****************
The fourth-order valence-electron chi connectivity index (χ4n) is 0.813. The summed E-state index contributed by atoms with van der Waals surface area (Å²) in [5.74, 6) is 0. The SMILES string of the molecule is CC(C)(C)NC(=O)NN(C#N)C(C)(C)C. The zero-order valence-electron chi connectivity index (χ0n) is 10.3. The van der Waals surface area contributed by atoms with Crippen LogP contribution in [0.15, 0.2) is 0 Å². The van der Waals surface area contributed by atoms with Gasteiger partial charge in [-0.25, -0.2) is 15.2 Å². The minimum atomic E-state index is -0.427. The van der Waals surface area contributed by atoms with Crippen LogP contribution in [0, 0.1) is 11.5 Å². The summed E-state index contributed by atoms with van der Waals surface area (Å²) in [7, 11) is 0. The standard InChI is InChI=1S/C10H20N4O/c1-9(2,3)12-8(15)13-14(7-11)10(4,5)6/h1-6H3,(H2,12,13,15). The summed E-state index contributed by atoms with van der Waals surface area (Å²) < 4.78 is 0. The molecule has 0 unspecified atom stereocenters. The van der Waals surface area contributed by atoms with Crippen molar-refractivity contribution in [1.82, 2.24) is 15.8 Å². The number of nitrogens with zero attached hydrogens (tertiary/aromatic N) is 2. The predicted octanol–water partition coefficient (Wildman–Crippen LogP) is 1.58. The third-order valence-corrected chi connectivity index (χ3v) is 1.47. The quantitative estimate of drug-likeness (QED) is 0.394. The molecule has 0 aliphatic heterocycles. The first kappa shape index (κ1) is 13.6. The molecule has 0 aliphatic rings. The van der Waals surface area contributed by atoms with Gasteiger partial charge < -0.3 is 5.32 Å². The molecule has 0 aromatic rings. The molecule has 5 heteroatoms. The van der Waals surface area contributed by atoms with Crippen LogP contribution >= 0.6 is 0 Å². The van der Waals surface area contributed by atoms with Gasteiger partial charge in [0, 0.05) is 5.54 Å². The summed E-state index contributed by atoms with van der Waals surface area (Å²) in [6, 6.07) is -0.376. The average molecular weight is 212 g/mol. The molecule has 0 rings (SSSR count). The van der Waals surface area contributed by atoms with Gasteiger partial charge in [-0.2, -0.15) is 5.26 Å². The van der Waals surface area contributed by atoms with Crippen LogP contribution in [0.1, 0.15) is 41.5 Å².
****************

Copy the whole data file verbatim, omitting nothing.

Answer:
The fourth-order valence-electron chi connectivity index (χ4n) is 0.813. The summed E-state index contributed by atoms with van der Waals surface area (Å²) in [5.74, 6) is 0. The SMILES string of the molecule is CC(C)(C)NC(=O)NN(C#N)C(C)(C)C. The zero-order valence-electron chi connectivity index (χ0n) is 10.3. The van der Waals surface area contributed by atoms with Crippen LogP contribution in [0.15, 0.2) is 0 Å². The van der Waals surface area contributed by atoms with Gasteiger partial charge in [-0.25, -0.2) is 15.2 Å². The minimum atomic E-state index is -0.427. The van der Waals surface area contributed by atoms with Crippen LogP contribution in [0, 0.1) is 11.5 Å². The summed E-state index contributed by atoms with van der Waals surface area (Å²) in [7, 11) is 0. The standard InChI is InChI=1S/C10H20N4O/c1-9(2,3)12-8(15)13-14(7-11)10(4,5)6/h1-6H3,(H2,12,13,15). The summed E-state index contributed by atoms with van der Waals surface area (Å²) < 4.78 is 0. The molecule has 0 unspecified atom stereocenters. The van der Waals surface area contributed by atoms with Crippen molar-refractivity contribution in [1.82, 2.24) is 15.8 Å². The number of nitrogens with zero attached hydrogens (tertiary/aromatic N) is 2. The predicted octanol–water partition coefficient (Wildman–Crippen LogP) is 1.58. The third-order valence-corrected chi connectivity index (χ3v) is 1.47. The quantitative estimate of drug-likeness (QED) is 0.394. The molecule has 0 aliphatic heterocycles. The first kappa shape index (κ1) is 13.6. The molecule has 0 aliphatic rings. The van der Waals surface area contributed by atoms with Gasteiger partial charge < -0.3 is 5.32 Å². The molecule has 0 aromatic rings. The molecule has 5 heteroatoms. The van der Waals surface area contributed by atoms with Crippen LogP contribution >= 0.6 is 0 Å². The van der Waals surface area contributed by atoms with Gasteiger partial charge in [0, 0.05) is 5.54 Å². The summed E-state index contributed by atoms with van der Waals surface area (Å²) in [6, 6.07) is -0.376. The average molecular weight is 212 g/mol. The molecule has 0 rings (SSSR count). The van der Waals surface area contributed by atoms with Gasteiger partial charge in [-0.2, -0.15) is 5.26 Å². The van der Waals surface area contributed by atoms with Crippen LogP contribution in [0.1, 0.15) is 41.5 Å².